TE Nick O’Leary Could Thrive Under Dennison

Alright, folks. Pop quiz: Who was the only offensive skill position player to appear in all 16 games for the Buffalo Bills last season?

A few guys hit 15, but missed a game due to injury (LeSean McCoy), contract issues (Tyrod Taylor), or the birth of their child (Charles Clay). The only non-lineman to play in every game for the offense last season was, of all people, Nick O’Leary.

The former sixth-round pick has been something of a fringe player for his time in Buffalo. He began his career on the practice squad before returning to the active roster at the end of his rookie year. He likely would have been cut last year, were it not for an unfortunate injury to Chris Gragg during the preseason that landed him on IR and required Rex Ryan and Doug Whaley to keep at least one more tight end who had experience on the team.

So how did O’Leary perform last year? On the stat sheet, he was entirely forgettable. He caught nine passes for 114 yards. For reference, there were 43 single-game performances last year in which those numbers were out-paced.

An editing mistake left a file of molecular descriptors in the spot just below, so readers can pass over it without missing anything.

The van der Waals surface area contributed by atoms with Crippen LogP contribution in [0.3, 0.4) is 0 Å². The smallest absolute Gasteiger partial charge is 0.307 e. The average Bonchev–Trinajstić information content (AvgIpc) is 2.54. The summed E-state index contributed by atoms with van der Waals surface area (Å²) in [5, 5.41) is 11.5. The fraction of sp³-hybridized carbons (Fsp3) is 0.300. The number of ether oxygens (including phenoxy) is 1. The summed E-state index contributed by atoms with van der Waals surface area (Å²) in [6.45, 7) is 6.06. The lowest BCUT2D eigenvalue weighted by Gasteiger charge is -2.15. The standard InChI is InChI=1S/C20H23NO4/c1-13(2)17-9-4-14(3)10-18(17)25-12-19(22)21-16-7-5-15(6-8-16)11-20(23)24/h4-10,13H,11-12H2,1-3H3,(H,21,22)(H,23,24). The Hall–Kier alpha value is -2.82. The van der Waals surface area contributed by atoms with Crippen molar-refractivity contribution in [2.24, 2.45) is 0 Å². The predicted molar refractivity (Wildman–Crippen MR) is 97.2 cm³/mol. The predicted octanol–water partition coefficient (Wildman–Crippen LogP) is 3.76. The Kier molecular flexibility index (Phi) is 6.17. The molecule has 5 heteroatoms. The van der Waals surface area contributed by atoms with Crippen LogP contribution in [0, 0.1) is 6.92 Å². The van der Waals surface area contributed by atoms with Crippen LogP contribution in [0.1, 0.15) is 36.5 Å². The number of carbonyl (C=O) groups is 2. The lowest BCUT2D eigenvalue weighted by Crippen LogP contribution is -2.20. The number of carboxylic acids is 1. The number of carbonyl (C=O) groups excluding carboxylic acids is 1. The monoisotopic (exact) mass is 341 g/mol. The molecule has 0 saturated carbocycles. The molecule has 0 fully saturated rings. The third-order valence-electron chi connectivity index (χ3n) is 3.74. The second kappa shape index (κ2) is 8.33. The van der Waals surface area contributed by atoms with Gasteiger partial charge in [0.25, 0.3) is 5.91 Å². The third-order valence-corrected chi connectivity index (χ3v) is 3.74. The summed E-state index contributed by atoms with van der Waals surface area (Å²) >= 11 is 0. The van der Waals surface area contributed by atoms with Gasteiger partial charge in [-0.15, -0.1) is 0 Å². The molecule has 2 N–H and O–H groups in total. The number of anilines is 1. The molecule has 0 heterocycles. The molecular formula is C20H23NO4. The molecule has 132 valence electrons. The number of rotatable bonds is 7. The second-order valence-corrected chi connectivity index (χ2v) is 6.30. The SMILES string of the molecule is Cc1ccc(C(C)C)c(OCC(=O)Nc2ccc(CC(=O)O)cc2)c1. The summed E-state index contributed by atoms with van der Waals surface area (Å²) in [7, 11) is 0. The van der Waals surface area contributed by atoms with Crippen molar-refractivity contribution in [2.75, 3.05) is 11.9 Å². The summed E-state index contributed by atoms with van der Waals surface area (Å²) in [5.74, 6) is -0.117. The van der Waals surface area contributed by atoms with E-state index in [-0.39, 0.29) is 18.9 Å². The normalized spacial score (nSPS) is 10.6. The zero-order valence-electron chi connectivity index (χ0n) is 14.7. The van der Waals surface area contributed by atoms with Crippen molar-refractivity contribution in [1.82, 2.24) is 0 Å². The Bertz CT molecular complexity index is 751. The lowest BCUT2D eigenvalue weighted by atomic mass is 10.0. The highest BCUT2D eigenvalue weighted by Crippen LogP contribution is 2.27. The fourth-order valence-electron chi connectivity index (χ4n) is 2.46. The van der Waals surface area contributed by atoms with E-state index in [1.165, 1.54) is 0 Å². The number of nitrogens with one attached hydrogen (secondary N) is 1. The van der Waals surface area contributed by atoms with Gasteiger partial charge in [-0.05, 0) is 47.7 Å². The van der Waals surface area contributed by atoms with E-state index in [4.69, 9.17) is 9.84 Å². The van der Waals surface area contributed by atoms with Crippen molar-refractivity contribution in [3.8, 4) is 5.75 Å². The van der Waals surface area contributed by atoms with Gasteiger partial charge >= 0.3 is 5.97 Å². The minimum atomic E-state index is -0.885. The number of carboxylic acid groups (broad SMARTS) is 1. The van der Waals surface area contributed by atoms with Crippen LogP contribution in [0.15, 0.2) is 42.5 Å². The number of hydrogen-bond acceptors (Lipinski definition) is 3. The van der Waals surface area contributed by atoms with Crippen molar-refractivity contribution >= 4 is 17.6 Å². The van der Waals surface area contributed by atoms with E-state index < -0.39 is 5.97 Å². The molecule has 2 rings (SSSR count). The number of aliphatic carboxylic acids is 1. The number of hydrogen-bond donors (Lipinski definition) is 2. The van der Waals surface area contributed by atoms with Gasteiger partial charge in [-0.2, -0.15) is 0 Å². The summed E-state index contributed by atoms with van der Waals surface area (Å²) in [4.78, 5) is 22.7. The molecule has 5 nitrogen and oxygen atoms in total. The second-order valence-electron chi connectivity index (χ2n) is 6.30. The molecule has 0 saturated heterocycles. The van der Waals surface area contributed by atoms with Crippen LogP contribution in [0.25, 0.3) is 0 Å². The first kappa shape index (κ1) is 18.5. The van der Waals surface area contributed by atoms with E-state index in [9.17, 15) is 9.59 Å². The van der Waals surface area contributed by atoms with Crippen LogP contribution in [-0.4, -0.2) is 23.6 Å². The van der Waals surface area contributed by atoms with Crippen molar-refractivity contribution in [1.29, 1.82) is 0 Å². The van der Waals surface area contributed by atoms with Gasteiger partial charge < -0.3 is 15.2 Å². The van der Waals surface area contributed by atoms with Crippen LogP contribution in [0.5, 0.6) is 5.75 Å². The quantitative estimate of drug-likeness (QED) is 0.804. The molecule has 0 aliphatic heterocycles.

Looking beyond the stats, however, shows that O’Leary was a solid contributor on the field, and could remain so in 2017.

O’Leary finished second among tight ends in run blocking, according to Pro Football Focus. In 163 run block snaps, O’Leary’s grade of 83.1 was behind only Anthony Fasano of the Miami Dolphins. With the Bills’ offense being such a run-heavy operation over the last couple of seasons, O’Leary has certainly earned his keep in limited playing time.

 

His best performance by far came in the Bills’ 45-16 dismantling of the San Francisco 49ers in Week 6. Here’s one of the more memorable plays from that game: McCoy’s masterful 22-yard scamper to convert a 3rd-and-20.

O’Leary is in an in-line position, but flexed a couple yards wide. Post-snap, he recognizes the play is headed back in his direction. When Shady cuts toward him, he quickly engages Eli Harold (57) and prevents him from getting a hand on McCoy. Plenty of players made that run work, but O’Leary set the tone with his initial downfield block that allowed McCoy to keep cutting at full speed.